Monochrome memoriesDec 5th, 2009 | By Ian Poulton | Category: Personal Columns
The confirmation lesson on Wednesday included a line about moving from monochrome to technicolour. What? How many thirteen year olds would have a clue what that meant?
“Anyone ever seen a black and white television?”
“You mean like those old films?”
“Yeah, but like that all the time and on a really small screen”.
There’s a monochrome television here somewhere. It must be thirty years old. I know it was my grandmother’s because it’s a Boot’s 14 inch. (Why Boot’s got involved in such a business is a mystery). My grandmother bought everything in Boot’s, my grandfather, who died in 1972, had worked for them and I assume my grandmother got some discount as a Boot’s pensioner.
My grandmother died in January 1987 and I remember bringing it back from England in the back of my little red Austin Metro, along with an assortment of other items. It had been in the attic for seven years when we moved house for a year between 2006 and 2007. It had not been used since November 1990, when we bought our first colour set, which until last Christmas was wired up to Sky satellite, Sony Playstation and an Xbox. It now sits in my study. I must buy an aerial so I can watch RTE before it goes digital.
I remember watching a Sunday cricket match on the black and white set once at my grandmother’s house in the late 1970s; Somerset scored 150 runs and were beaten easily.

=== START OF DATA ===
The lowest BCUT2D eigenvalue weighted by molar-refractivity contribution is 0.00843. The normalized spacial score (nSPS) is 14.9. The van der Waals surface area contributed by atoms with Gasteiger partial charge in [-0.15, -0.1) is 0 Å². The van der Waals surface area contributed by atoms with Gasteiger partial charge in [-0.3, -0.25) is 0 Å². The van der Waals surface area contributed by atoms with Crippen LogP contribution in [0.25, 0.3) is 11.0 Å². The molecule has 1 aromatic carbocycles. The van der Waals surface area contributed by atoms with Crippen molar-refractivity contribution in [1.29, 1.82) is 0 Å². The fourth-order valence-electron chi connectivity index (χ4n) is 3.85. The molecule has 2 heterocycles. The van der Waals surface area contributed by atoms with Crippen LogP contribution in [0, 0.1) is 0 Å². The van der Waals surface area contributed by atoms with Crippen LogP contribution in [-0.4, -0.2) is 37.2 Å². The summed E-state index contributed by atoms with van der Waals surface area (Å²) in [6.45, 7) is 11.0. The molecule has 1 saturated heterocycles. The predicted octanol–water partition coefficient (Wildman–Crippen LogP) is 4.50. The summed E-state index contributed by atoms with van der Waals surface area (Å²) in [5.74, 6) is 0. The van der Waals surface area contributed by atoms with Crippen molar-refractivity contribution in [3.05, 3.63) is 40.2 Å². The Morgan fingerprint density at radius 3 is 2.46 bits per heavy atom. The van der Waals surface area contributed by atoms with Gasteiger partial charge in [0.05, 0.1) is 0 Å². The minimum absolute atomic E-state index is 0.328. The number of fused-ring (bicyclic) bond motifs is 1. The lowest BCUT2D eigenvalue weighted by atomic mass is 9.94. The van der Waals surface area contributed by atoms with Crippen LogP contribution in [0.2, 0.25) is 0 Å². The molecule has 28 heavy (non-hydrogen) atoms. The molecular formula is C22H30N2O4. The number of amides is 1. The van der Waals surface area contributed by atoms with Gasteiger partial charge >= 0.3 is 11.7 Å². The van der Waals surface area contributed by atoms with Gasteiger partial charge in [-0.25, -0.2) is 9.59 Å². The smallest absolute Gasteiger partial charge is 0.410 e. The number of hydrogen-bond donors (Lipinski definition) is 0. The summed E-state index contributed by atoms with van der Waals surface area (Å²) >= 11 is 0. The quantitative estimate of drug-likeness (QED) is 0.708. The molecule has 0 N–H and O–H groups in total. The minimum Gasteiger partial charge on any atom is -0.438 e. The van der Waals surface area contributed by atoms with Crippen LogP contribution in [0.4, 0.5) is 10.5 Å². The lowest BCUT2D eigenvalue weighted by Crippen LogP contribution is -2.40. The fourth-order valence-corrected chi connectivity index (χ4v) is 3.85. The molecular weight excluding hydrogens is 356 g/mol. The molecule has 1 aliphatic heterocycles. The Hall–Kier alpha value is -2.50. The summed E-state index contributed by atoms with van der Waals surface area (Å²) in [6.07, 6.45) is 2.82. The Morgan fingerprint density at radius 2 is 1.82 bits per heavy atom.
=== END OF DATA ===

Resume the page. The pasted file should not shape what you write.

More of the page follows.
I briefly revived the Boot’s set in the summer of 2006. With a good degree of apprehension, I had plugged it in and stood back. Something that had not been attached to the mains for more than fifteen years might object to such a sudden injection of power.
There had been fuzziness and I had turned the tuning knob and there loud and clear was TG4 the Irish language channel. Miriam turned our ordinary television to TG4 to compare and contrast. No doubt about it, Irish was just as incomprehensible to me in black and white as it was in colour.
I remember feeling disappointed in a way; I had rather hoped that it might be filled with programmes like ‘Jim’ll Fix It’ and ‘The Dukes of Hazzard’ and all those other terrible Saturday evening programmes from the 1970s. I remember someone who had a vintage wireless complaining on one occasion that they could no longer get Athlone or Hilversum.
My grandmother, who saved elastic bands, paper bags, pieces of string, and was frugal to the utmost degree, would have approved greatly that the set was still around.
Perhaps the confirmation class might like to see a black and white television, on the other hand, it might make them think I am really, really old.